That’s why I like the movie Beetlejuice. In its darkly comic way, we get to follow a couple who have just died and are definitely not ready to move on. One of the things they get on the other side is a copy of the Handbook for the Recently Deceased. I actually found that they sell it on Amazon.com but you may be disappointed to find this reproduction of the movie prop book is a blank book. Perhaps, it is intended for you to take notes after death. Perhaps, the information only appears to the recently dead. I use it to catalog last words and good quotes about death. I figure those will come in handy in the afterlife.

But in Tim Burton’s excellent 1988 film (with Michael Keaton, Geena Davis, Alec Baldwin and Winona Ryder) there is actual advice. There are important things for the recently deceased to know, such as that living people generally ignore the strange and unusual. The rules for ghost and the dead aren’t fixed and vary from manifestation to manifestation. Deaths are personal. Ghosts vary based on how a person lived and died. The book suggests that in case of an emergency, draw a door and knock three times. It also lets you know how to do a séance and how to haunt the living.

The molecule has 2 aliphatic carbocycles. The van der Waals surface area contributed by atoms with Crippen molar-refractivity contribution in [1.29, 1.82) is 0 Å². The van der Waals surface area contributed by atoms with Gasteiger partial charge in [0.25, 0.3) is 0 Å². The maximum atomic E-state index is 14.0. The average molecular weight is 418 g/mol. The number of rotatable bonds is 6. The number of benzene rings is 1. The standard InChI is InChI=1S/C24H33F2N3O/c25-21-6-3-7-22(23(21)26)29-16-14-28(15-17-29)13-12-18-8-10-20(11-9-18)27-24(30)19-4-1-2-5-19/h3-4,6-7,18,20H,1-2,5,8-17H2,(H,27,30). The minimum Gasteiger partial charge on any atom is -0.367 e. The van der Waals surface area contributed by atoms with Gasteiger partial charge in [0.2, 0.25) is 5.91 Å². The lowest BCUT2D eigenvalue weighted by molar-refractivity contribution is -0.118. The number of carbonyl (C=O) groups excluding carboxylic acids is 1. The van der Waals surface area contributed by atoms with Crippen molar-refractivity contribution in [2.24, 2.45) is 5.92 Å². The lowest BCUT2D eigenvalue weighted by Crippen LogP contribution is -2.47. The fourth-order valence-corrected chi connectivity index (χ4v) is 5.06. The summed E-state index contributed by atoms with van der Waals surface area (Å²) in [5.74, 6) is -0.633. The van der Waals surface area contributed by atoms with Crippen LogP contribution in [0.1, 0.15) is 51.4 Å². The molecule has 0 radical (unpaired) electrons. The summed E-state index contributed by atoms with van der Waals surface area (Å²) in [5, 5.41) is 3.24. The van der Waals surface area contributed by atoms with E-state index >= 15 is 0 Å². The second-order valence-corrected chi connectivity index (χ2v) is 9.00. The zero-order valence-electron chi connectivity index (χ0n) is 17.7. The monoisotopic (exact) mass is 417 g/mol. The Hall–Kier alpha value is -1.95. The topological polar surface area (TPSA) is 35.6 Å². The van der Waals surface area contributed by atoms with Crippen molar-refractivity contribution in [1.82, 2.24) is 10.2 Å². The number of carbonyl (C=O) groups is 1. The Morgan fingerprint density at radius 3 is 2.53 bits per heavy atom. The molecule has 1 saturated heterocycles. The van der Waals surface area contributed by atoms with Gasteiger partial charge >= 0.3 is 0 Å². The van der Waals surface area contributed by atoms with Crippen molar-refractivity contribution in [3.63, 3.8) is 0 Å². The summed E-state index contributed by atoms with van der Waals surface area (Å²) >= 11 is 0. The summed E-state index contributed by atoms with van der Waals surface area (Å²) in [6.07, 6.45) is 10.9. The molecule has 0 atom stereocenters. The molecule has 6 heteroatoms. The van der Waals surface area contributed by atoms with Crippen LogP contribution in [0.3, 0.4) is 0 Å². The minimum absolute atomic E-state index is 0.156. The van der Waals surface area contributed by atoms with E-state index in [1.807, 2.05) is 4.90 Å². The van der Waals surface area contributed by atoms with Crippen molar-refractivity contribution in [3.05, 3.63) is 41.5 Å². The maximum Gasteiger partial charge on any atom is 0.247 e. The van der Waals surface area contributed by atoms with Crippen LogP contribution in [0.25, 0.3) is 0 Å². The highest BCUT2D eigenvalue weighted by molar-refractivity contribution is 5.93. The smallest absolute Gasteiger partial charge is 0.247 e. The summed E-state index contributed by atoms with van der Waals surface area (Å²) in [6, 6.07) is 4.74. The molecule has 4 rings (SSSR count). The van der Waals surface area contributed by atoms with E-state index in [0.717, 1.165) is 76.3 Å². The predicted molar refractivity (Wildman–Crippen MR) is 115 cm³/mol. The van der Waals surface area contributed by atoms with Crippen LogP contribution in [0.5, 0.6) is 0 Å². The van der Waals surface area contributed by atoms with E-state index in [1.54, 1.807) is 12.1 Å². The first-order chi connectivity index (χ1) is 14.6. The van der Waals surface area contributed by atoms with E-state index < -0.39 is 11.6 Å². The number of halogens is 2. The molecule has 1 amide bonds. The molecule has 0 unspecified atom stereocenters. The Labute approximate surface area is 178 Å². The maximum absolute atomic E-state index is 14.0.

The recently deceased consult the Handbook

The recently deceased Adam and Barbara consult the Handbook

This laughing about death is healthy. It doesn’t make me feel very good about the whole process to know that the short story writer O. Henry (who loved surprise endings) said at his end ‘Turn up the lights. I don’t want to go home in the dark.”  I don’t want to go over in the dark either. I hoping for that warm, inviting light and the smell of baking bread that I keep hearing about.

time machine

The “eyeball” time machine of Timeless

Okay, so I am a sucker for time travel stories in print and on a screen. When I read that two new time travel television shows would launch this season, I set my DVR.

As I have written before about time travel stories, they have a long history in print from H.G. Wells The Time Machine and likewise in the movies and on TV.